Welcome! We have a few special notes about our retreat practices to help you on your way.
Our retreats are led by the Institute’s rabbinic staff with guest faculty.
Our retreats are crafted to be accessible and engaging for participants with a wide variety of experience with Torah Study, prayer, yoga, and meditation: those fluent in Hebrew or who don’t speak a word, those who have never meditated, those experienced in yoga, those who haven’t stepped foot in a synagogue in years – and everyone in between.
In order to be a welcoming place for all levels of observance, our retreats are Shabbat-friendly and held at facilities which are kosher year-round, or kashered specifically for our retreats under the supervision of the Institute’s Rabbi Jonathan Slater.
Food Allergies and Dietary Needs
We do our very best to accommodate dietary needs, and we do need you to let us know your needs; the more notice we have about your situation, the better equipped we will be to accommodate you. Please let us know your situation on your registration form and we will coordinate with the retreat center kitchen or caterer.
Mobility and Accessibility Needs
We do our very best to accommodate all mobility and accessibility needs that we are made aware of; the more notice we have about your situation, the better equipped we will be to accommodate your needs. If you have a question about whether your situation will limit your participation at a particular retreat, please contact us at firstname.lastname@example.org.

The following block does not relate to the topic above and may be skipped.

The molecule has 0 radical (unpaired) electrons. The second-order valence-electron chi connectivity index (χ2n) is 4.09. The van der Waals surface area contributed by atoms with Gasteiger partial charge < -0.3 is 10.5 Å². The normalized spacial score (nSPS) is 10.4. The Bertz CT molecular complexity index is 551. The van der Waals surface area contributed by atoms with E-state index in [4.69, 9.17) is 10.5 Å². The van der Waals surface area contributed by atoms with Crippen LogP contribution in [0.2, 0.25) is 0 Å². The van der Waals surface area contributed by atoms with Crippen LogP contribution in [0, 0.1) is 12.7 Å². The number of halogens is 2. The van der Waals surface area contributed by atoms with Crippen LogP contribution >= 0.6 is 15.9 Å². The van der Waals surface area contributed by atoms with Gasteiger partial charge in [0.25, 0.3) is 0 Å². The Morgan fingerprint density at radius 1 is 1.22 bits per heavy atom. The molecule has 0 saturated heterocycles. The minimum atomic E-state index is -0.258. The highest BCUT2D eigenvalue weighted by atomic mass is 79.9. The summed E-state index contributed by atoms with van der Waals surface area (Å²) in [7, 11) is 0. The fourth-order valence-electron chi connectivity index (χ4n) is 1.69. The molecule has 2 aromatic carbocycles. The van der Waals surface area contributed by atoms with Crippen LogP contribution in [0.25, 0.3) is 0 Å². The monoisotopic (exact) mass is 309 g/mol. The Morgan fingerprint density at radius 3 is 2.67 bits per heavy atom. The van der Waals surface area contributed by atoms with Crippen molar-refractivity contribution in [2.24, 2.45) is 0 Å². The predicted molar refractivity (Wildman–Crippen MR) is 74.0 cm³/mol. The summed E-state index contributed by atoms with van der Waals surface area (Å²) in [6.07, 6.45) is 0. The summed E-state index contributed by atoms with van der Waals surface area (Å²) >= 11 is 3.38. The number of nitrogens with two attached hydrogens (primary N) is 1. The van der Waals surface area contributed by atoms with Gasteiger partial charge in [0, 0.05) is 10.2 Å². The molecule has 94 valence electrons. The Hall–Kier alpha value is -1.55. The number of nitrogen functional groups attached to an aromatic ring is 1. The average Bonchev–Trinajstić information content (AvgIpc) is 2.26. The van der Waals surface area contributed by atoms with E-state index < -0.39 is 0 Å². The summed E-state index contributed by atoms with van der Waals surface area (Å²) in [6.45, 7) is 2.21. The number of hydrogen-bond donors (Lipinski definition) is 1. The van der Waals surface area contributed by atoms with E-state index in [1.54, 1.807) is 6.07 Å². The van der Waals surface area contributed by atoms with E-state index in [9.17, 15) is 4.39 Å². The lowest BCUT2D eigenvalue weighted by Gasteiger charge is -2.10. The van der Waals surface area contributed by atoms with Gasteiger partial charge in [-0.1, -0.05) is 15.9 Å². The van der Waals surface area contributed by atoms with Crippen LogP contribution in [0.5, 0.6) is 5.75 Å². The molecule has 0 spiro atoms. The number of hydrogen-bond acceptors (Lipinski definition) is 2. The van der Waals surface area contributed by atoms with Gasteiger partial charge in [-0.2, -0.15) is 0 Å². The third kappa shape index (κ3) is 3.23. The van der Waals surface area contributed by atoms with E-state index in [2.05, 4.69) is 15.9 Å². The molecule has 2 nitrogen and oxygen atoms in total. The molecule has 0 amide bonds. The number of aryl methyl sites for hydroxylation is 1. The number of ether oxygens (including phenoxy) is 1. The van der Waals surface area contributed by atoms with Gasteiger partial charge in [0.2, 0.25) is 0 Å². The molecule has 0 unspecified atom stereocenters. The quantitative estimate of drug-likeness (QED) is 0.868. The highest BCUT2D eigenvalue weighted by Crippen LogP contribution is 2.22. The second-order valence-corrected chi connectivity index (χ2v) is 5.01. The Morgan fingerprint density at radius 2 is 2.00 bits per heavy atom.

Participants are asked not to wear perfumes, cologne, or any other strong-smelling fragrances while on retreat. Your cooperation in this effort will allow all of our participants to be able take part in our programming.
Phone & Computer Access and Use
With all retreats we encourage the self-limitation of use of computers and phones while on retreat – but we do understand that sometimes circumstances dictate that these technologies be used. While on a silent retreat, especially, we ask that participants only engage in phone conversations “if absolutely necessary” and that this is done away from the main buildings and programming spaces in order to help support the silence of other participants.
Most retreat centers have wireless internet access in the main buildings, and some have wireless in the rooms. Because of the remote nature of most retreat centers, some centers may have limited cell phone service.